“Smith is a bigger challenge (than Angulo and Kirkland). I’m preparing for a guy that comes forward, is a hard puncher and fast with his combinations,” says Canelo. “I have to be at my best and be able to adjust.”
Canelo has come to accept that Gennady Golovkin’s name will be linked with his for the foreseeable future. He remains calm in answering the ducking accusations and the embarrassment of his May post-fight interview bravado. But the first sign of irritability comes when the 26-year old is asked about his weight.
In his 11-year career, Canelo Alvarez has never weighed more than 155 pounds for a fight. Over his last six bouts, he’s tipped the scales at 155 four times. But the rumors of Alvarez risking his health to stay at junior middleweight over facing Golovkin at 160 gained steam in the immediate aftermath of the Khan knockout. Media, including this author, waited for close to two hours for Canelo to appear for post-fight questions. When he finally spoke at the podium, his opening words were translated as stating the delay was due to being a “little dehydrated” and needing more time to complete the post-fight physical.
Khan estimated Canelo was 180 pounds when they clashed. Smith is on record as stating he expects Canelo to struggle with the weight and accused him of only returning to 154 to avoid Golovkin. As for Canelo, he lets out an animated sigh and mutters a few choice words when the dehydration and weight issues are brought up.
“Aw, come on. Look, there was no dehydration issue at all,” he declares. “What happened was they needed to take more blood from me and I had just urinated, but they needed more to finish the testing. The weight is 154 and no issue. That was just a mistranslation on the podium.”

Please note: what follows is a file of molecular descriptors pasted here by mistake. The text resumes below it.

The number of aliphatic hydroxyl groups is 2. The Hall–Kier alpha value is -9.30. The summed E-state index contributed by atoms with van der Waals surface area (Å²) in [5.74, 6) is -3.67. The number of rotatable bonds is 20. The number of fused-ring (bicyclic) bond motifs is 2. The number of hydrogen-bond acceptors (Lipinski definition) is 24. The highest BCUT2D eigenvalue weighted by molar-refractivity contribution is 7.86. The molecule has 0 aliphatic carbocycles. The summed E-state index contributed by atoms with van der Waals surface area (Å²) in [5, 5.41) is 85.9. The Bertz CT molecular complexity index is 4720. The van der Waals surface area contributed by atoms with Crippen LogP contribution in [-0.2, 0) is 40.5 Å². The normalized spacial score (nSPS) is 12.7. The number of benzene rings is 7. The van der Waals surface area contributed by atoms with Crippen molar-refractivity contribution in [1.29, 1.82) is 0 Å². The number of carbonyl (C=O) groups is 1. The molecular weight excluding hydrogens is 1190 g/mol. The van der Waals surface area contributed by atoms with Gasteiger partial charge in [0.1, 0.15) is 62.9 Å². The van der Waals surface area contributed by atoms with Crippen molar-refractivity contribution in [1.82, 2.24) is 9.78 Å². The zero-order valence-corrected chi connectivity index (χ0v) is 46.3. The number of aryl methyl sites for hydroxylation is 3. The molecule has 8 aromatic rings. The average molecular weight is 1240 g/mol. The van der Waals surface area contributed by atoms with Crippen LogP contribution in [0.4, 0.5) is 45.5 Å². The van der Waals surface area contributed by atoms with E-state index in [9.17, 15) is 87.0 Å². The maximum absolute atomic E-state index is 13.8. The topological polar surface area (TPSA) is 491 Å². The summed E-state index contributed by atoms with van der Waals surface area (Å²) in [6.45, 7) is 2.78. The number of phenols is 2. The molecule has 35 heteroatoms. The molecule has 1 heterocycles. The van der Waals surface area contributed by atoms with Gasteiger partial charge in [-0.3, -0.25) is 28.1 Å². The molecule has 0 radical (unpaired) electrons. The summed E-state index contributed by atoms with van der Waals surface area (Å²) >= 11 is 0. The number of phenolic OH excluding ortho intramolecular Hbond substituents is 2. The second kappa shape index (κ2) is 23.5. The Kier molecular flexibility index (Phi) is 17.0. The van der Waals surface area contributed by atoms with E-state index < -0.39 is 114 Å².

Mistranslation or not, junior middleweight will not be a rest haven. There are the Charlo brothers, who hold the WBC (Jermell) and IBF (Jermall) titles. Erislandy Lara, who’s been clamoring for a Canelo rematch since losing a controversial split decision in 2014, holds the WBA strap. And the undefeated Demetrius Andrade, who put the division on notice by outclassing Willie Nelson (TKO12) in June, is now the mandatory challenger for the Canelo-Smith winner.
“I’m not worried about the other champions,” is all Canelo will commit to on record. “We can figure out the next step after Smith.”
Boxing wears you down. Most fighters on the wrong side of 30 put health and favorable opposition over the tough matchups that make fans salivate. But Canelo is 26. Fans watched the sport make a mockery of itself with the five-year delay in making Mayweather-Pacquiao. In the immediate aftermath, Canelo and his promoter vowed to resurrect the sport by giving fans what they want to see. Was it all smoke and mirrors?
Another Canelo sigh.
“The fight with Golovkin will happen at a good time for the fans,” he assures. “But he doesn’t concern me. My focus is just Liam Smith.”
Is Canelo Alvarez more fighter, or more businessman? We have one year to find out.
Canelo Alvarez vs. Liam Smith airs live on HBO pay-per-view on Saturday September 17.